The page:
I don’t know what happened outside Harbord Collegiate. It’s been written up. Steph blogged about it. Evidently it’s before the courts so I’m not going to say anything about the incident or the possible outcomes of the legal process.
But it does prompt a couple of observations about feminism, about free speech, and about civil discourse.
I know I go on about civil discourse (really? We hadn’t noticed — ed.), but I need to acknowledge, once again, that it’s easy enough for me. I’m a straight white guy. Most of the time, I surf through life without having to acknowledge my privilege or work to overcome systemic obstacles. It’s not as if there are institutional, gendered, racial or class-based barriers to my participation in the civic life of my community. There are plenty of such obstacles for others who don’t have my skin colour, education, or other built-in advantages.
Secondly, a word about free speech. It’s one of the most fundamental freedoms we have, but it doesn’t come without asterisks. It doesn’t carry the right to be free from criticism; if you’re going to say hateful, stupid, or violent things, you have to be prepared to be challenged on them. It’s called accountability. More fundamentally, your right to express yourself does not impose a corresponding obligation on anyone else to listen, engage you, or otherwise provide you with a forum. You’re entitled to say what you like. You’re not entitled to an audience, and you’re not entitled to get in people’s faces and scream your opinions at them.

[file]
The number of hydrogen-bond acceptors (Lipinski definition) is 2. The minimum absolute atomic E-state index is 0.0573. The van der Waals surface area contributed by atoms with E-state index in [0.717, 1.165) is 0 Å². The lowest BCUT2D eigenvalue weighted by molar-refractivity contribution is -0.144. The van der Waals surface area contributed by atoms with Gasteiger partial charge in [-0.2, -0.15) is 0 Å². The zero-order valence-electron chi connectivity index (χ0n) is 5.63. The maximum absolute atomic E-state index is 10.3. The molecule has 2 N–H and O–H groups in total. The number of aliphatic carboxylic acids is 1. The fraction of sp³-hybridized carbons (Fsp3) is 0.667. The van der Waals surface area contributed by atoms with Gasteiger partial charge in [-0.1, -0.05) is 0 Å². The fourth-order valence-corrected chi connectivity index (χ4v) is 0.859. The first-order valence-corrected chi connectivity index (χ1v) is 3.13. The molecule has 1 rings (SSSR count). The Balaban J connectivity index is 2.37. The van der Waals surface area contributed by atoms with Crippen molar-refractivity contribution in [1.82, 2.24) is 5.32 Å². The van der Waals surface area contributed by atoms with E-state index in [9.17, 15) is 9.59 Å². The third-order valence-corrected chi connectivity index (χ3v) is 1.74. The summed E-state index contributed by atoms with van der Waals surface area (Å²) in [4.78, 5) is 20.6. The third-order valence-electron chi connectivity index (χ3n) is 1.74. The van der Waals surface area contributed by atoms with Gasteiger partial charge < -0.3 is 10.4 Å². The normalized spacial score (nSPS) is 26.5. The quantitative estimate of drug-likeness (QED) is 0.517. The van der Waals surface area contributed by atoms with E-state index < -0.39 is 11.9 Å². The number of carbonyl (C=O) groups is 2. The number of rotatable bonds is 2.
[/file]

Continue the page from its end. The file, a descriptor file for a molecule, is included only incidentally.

And finally, feminism. I’ve been following an interesting discussion about what it means to be an ally; while I’m inclined more toward the continuing-process approach than the fixed-state approach, that really isn’t enough. Ultimately, it’s not for me to decide whether I’m an effective ally or not; it’s up to the people I’m trying to work with to make that call.
And a lot of that lies in owning one’s own privilege. I’m straight, I’m white, and I’m a guy. I don’t know what it’s like to be on the receiving end of homophobia, sexism, or racism; I can call them when I see them, but I have never experienced them and I never will experience them in the way that LGBT people, women, or people of colour have and still do. So a necessary part of trying to work as an ally, for me, is DEFERRING to people who do. If someone who’s been marginalized calls racism, sexism or homophobia, then it’s not my place to contradict, minimize, reinterpret, or otherwise negate. More prosaically: shut up and listen.
I don’t have much time for the anti-abortion crowd, and I’m not going to entertain their disingenuous attempts to “have a conversation” about when personhood begins, let alone their charming tactic of waving placards of bloody fetuses in front of clinics or schools. However they want to frame it, what they’re doing is, at a fundamental level, attempting to re-assert patriarchal control over women’s bodies. Once again, though, it’s not my fight — or at least not in the same way as it is theirs. It affects women on a personal, emotional and physical level that I can’t even imagine. But what that means, in practice, is that if I want to be a progressive ally, I can’t equivocate, or try to find common ground, or matlow (TM).
I don’t know whether anyone committed an assault outside Harbord Collegiate. But if anyone angrily confronted the anti-abortion whackjobs, I heartily endorse the sentiments behind the confrontation.
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- Let’s come up with the most absurd, far-fetched hypotheticals imaginable …
- This is my body
- Owning your privilege: a teachable moment with @neville_park, @madhatressTO, and @c_9